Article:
There is no need to make a starter with a dry yeast packet. The dry yeast has plenty of viable yeast cells to just go ahead and pitch it. There really isn't even a particular advantage to the rehydration unless you are using the dry yeast on a high OG beer, which most people wouldn't anyway. You can just pitch dry yeast directly into the wort and oxygenate/stir the crap out of it.
As far as the other question, you may be mistaking the visable signs of fermentation for the actual fermentation. The batch with the higher gravity is showing more visable signs of active fermentation than the one with lower gravity, which would be expected because there is more sugar for the yeast to eat. However, that doesn't mean the lower gravity wort isn't fermenting just as fast. I've had beers ferment out completely with little to no visable signs of fermentation, including a hardly-distinguishable krausen. Less available sugar also = less visable krausen.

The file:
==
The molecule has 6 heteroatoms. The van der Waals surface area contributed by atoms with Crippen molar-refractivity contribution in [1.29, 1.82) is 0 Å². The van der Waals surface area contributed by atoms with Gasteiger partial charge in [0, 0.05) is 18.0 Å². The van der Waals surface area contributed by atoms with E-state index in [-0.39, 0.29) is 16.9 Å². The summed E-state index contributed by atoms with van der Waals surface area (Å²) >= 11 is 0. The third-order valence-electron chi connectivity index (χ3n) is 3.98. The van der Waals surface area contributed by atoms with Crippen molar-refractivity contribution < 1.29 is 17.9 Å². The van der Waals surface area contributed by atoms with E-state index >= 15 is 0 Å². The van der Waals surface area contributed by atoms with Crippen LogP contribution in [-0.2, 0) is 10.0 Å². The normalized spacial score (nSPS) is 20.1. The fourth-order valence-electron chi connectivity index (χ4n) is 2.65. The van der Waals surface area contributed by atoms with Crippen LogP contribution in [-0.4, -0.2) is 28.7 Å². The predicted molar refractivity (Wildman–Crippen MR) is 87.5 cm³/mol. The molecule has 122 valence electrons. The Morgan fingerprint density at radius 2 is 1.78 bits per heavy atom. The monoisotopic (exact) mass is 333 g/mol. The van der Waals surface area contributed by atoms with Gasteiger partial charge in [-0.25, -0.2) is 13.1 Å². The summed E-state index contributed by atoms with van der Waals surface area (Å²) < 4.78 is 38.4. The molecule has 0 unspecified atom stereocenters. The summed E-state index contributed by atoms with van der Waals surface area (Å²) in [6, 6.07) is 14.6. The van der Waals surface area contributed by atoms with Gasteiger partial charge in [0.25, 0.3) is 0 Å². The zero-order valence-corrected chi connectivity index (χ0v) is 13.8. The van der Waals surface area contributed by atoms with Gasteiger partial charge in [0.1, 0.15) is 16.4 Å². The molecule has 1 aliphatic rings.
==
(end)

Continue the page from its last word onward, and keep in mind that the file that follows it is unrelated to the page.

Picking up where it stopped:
Everything seems normal!
Question...if all the wort came from the same brewday batch, how did the "main brew" have a higher gravity than the "extra" wort? Why wouldn't they be the same?
Primary #1 - Midnight Ryeder (Midnight Wheat and Rye)
Primary #2 - Florida Weiss
Primary #3 - Kane-DOH APA (Honey Citra APA)
Secondary #1 - Downtown Flanders Brown (brewed August 2012)
Keg #1 - Raspberry Florida Weiss
Keg #2 - Cinnamon Raisin Cider
Keg #3 - NONE!
Bottled - NONE!